While Vail might not have the prestige that comes with a European ski resort, Vail lift tickets are some of the most expensive in the world. A regular season adult ticket costs $215 (around €190), while seniors receive a generous $14 (€12) discount. Youth tickets are $148 (€130) per day. To compare, Andorra’s most expensive lift ticket, Grandvalira, costs €50, an absolute steal when compared to Vail’s prohibitive prices. Sometimes, it pays to ski in Europe. If you have your sights set on Vail, look ahead for deals and discounts.

Whistler Blackcomb
By many measures, Whistler Blackcomb is the largest ski resort in North America. This Canadian resort has the greatest uphill capacity and is the busiest resort, often drawing more than 2 million visitors per year. This popularity, however, comes at a pretty significant price. A one-day adult ticket costs $148 CAD, or around €100. Twice as much as Andorra’s most expensive resort, Whistler Blackcomb is still cheaper than other North American resorts – and might just be worth the high price.

Les 3 Vallees
Another popular French ski area, Les Trois Vallees has been a popular ski destination since the mid-1970’s. Surprisingly, this world-class ski area has relatively affordable lift ticket rates. A one-day adult pass costs €62 for adults aged 13-65. While still more expensive than all Andorra resorts, Les Trois Vallees provides an affordable alternative.


10 Steps to a Cheaper Ski Holiday—Starting with Andorra

If you’re desperate to get to the slopes this season but are tightening the purse strings, then take a look at our recommendations for securing a ski holiday for less.

Like millions of others we’ll religiously flock to the well known ski areas in the Alps, Rockies or US National Parks. But remember, skiing is aplenty in over thirty countries across the globe, so why not take a look at some of the alternatives.

Firstly how about the major ski areas in Andorra, Grandvalira and Vallnord? These resorts are typically between £100 and £200 cheaper than the Alps’ equivalent, for a week’s half board package holiday in a 3 star hotel (based on a search of Crystal ski holidays), coming in at around £450 per person including flights and transfers.

Or how about considering Jasna in Slovakia, which offer a week’s half board in a 3 star hotel including a 6 day ski pass for just £400. Add on your flight to Bratislava which would be around £200/return (including luggage and ski carriage costs), and you’ve got a rather good deal.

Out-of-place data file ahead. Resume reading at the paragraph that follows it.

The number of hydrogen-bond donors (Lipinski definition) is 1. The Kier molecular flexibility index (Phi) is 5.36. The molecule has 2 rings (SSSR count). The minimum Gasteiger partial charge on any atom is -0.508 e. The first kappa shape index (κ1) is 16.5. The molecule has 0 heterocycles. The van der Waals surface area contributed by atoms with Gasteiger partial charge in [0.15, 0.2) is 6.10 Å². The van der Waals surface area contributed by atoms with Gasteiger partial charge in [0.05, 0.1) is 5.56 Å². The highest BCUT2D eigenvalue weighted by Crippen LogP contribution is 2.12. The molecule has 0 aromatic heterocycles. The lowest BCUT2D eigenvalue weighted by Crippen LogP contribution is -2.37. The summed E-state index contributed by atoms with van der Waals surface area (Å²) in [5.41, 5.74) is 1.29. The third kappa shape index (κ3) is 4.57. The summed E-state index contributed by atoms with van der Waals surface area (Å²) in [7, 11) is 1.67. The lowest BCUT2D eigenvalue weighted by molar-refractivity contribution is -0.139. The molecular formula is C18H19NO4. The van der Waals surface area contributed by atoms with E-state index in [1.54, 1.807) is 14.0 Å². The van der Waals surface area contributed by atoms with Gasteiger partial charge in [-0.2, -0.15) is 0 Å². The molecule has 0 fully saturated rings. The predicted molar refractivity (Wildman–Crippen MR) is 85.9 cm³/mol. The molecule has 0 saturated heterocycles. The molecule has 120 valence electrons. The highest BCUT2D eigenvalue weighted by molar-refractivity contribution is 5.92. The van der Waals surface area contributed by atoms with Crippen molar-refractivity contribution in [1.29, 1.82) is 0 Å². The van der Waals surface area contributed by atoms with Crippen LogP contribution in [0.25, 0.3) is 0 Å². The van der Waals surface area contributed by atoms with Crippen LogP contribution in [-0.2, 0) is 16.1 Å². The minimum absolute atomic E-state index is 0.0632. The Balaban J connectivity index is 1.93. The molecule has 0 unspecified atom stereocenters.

Thirdly, let’s consider the Scandanavian options. Over the past couple of years it has become around a third cheaper to holiday in Norway, thanks to the strengthening pound to krone ratio. Whilst trips to this part of the world may still not be uber cheap, many Brits are now considering this exciting alternative, where great snow conditions are guaranteed.


Check alternative airports and airlines

How many times have you gone to book your flight, automatically entering your nearest airport without giving it a second thought? The fact is that you could save £50-£100 per person, just by checking the prices from other airports in your region. Make sure you are also fully aware of all airlines that are currently flying to your chosen destination, as airline routes are constantly changing.

Spending some time researching the flight alternatives can certainly pay dividends when it comes to your overall holiday cost, especially for a family trip.


Look for accommodation on the edge of resorts

Most people generally look for accommodation that is centrally located within a ski resort. The main reason – so they don’t have to walk far in ski boots to the gondola. However, hotels are fully aware of this and hike up their prices for this simple luxury.

If you look at the issue from the flip side you may be surprised to learn that hotels on the edge of town will often provide a complementary ski bus to take you to the lift and pick you up at the end of the day, to compensate. What’s more they may also offer you a ride into town in the evening, should you wish to sample the local ales. These hotels know that they cannot compete on the location aspect, so other things may stand in their favour, such as better facilities, pricing and service.